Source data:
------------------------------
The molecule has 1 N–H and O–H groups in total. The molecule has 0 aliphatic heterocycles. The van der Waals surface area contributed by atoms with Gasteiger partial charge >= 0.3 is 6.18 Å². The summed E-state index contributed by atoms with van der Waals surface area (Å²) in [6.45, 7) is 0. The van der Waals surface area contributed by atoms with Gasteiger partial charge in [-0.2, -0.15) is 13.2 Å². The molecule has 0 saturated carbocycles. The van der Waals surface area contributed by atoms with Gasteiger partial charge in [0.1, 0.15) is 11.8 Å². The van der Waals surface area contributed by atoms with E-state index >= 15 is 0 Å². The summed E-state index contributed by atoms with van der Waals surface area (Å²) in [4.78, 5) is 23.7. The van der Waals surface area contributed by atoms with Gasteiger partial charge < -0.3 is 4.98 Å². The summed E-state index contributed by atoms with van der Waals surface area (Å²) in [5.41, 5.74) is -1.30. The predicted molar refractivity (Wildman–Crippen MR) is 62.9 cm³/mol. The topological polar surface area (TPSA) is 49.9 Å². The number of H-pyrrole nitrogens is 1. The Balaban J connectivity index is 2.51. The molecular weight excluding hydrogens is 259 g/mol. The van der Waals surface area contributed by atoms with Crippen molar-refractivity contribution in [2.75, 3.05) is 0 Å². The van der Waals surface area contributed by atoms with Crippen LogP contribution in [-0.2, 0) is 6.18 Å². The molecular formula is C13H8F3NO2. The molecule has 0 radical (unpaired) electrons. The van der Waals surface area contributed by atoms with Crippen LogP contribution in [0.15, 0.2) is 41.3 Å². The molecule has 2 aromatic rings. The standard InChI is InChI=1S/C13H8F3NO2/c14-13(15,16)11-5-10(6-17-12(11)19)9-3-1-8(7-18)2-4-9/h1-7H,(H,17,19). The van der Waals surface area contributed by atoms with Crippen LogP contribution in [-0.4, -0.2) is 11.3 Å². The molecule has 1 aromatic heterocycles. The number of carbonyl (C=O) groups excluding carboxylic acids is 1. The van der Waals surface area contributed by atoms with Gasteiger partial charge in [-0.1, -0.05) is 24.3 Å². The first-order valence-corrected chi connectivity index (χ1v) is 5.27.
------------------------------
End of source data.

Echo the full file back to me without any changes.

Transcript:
The molecule has 1 N–H and O–H groups in total. The molecule has 0 aliphatic heterocycles. The van der Waals surface area contributed by atoms with Gasteiger partial charge >= 0.3 is 6.18 Å². The summed E-state index contributed by atoms with van der Waals surface area (Å²) in [6.45, 7) is 0. The van der Waals surface area contributed by atoms with Gasteiger partial charge in [-0.2, -0.15) is 13.2 Å². The molecule has 0 saturated carbocycles. The van der Waals surface area contributed by atoms with Gasteiger partial charge in [0.1, 0.15) is 11.8 Å². The van der Waals surface area contributed by atoms with E-state index >= 15 is 0 Å². The summed E-state index contributed by atoms with van der Waals surface area (Å²) in [4.78, 5) is 23.7. The van der Waals surface area contributed by atoms with Gasteiger partial charge < -0.3 is 4.98 Å². The summed E-state index contributed by atoms with van der Waals surface area (Å²) in [5.41, 5.74) is -1.30. The predicted molar refractivity (Wildman–Crippen MR) is 62.9 cm³/mol. The topological polar surface area (TPSA) is 49.9 Å². The number of H-pyrrole nitrogens is 1. The Balaban J connectivity index is 2.51. The molecular weight excluding hydrogens is 259 g/mol. The van der Waals surface area contributed by atoms with Crippen molar-refractivity contribution in [2.75, 3.05) is 0 Å². The van der Waals surface area contributed by atoms with Crippen LogP contribution in [-0.2, 0) is 6.18 Å². The molecular formula is C13H8F3NO2. The molecule has 0 radical (unpaired) electrons. The van der Waals surface area contributed by atoms with Crippen LogP contribution in [0.15, 0.2) is 41.3 Å². The molecule has 2 aromatic rings. The standard InChI is InChI=1S/C13H8F3NO2/c14-13(15,16)11-5-10(6-17-12(11)19)9-3-1-8(7-18)2-4-9/h1-7H,(H,17,19). The van der Waals surface area contributed by atoms with Crippen LogP contribution in [-0.4, -0.2) is 11.3 Å². The molecule has 1 aromatic heterocycles. The number of carbonyl (C=O) groups excluding carboxylic acids is 1. The van der Waals surface area contributed by atoms with Gasteiger partial charge in [-0.1, -0.05) is 24.3 Å². The first-order valence-corrected chi connectivity index (χ1v) is 5.27.